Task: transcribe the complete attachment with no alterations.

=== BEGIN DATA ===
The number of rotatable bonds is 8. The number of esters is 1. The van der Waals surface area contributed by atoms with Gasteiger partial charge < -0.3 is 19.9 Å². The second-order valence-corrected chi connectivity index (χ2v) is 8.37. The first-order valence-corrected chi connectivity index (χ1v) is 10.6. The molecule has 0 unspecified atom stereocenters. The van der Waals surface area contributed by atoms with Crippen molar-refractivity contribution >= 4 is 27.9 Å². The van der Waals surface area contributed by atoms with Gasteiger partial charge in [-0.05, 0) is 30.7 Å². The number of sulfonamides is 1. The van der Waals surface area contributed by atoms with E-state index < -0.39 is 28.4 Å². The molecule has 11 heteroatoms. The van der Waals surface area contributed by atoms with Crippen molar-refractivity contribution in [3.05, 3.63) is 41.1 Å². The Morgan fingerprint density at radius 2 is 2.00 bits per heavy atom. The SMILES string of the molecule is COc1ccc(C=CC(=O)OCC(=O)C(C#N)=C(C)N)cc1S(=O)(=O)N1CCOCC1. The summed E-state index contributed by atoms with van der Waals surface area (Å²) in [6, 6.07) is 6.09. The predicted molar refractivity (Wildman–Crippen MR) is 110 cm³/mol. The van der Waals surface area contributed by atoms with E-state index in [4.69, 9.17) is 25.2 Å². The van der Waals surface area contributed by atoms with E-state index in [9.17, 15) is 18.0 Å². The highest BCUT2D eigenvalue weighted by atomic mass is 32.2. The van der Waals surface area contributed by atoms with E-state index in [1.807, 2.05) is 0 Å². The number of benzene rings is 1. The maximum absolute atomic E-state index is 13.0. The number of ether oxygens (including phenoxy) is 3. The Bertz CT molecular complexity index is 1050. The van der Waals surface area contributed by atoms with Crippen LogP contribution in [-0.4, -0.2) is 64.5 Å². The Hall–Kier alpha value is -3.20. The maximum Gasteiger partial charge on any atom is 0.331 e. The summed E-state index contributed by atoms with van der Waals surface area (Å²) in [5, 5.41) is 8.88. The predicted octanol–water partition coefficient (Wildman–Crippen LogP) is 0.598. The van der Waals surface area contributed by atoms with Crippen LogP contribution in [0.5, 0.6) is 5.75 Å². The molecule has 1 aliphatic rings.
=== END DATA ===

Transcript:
The number of rotatable bonds is 8. The number of esters is 1. The van der Waals surface area contributed by atoms with Gasteiger partial charge < -0.3 is 19.9 Å². The second-order valence-corrected chi connectivity index (χ2v) is 8.37. The first-order valence-corrected chi connectivity index (χ1v) is 10.6. The molecule has 0 unspecified atom stereocenters. The van der Waals surface area contributed by atoms with Crippen molar-refractivity contribution >= 4 is 27.9 Å². The van der Waals surface area contributed by atoms with Gasteiger partial charge in [-0.05, 0) is 30.7 Å². The number of sulfonamides is 1. The van der Waals surface area contributed by atoms with E-state index < -0.39 is 28.4 Å². The molecule has 11 heteroatoms. The van der Waals surface area contributed by atoms with Crippen molar-refractivity contribution in [3.05, 3.63) is 41.1 Å². The Morgan fingerprint density at radius 2 is 2.00 bits per heavy atom. The SMILES string of the molecule is COc1ccc(C=CC(=O)OCC(=O)C(C#N)=C(C)N)cc1S(=O)(=O)N1CCOCC1. The summed E-state index contributed by atoms with van der Waals surface area (Å²) in [6, 6.07) is 6.09. The predicted molar refractivity (Wildman–Crippen MR) is 110 cm³/mol. The van der Waals surface area contributed by atoms with E-state index in [4.69, 9.17) is 25.2 Å². The van der Waals surface area contributed by atoms with E-state index in [9.17, 15) is 18.0 Å². The highest BCUT2D eigenvalue weighted by atomic mass is 32.2. The van der Waals surface area contributed by atoms with E-state index in [1.807, 2.05) is 0 Å². The number of benzene rings is 1. The maximum absolute atomic E-state index is 13.0. The number of ether oxygens (including phenoxy) is 3. The Bertz CT molecular complexity index is 1050. The van der Waals surface area contributed by atoms with Crippen LogP contribution in [-0.4, -0.2) is 64.5 Å². The Hall–Kier alpha value is -3.20. The maximum Gasteiger partial charge on any atom is 0.331 e. The summed E-state index contributed by atoms with van der Waals surface area (Å²) in [5, 5.41) is 8.88. The predicted octanol–water partition coefficient (Wildman–Crippen LogP) is 0.598. The van der Waals surface area contributed by atoms with Crippen LogP contribution in [0.5, 0.6) is 5.75 Å². The molecule has 1 aliphatic rings.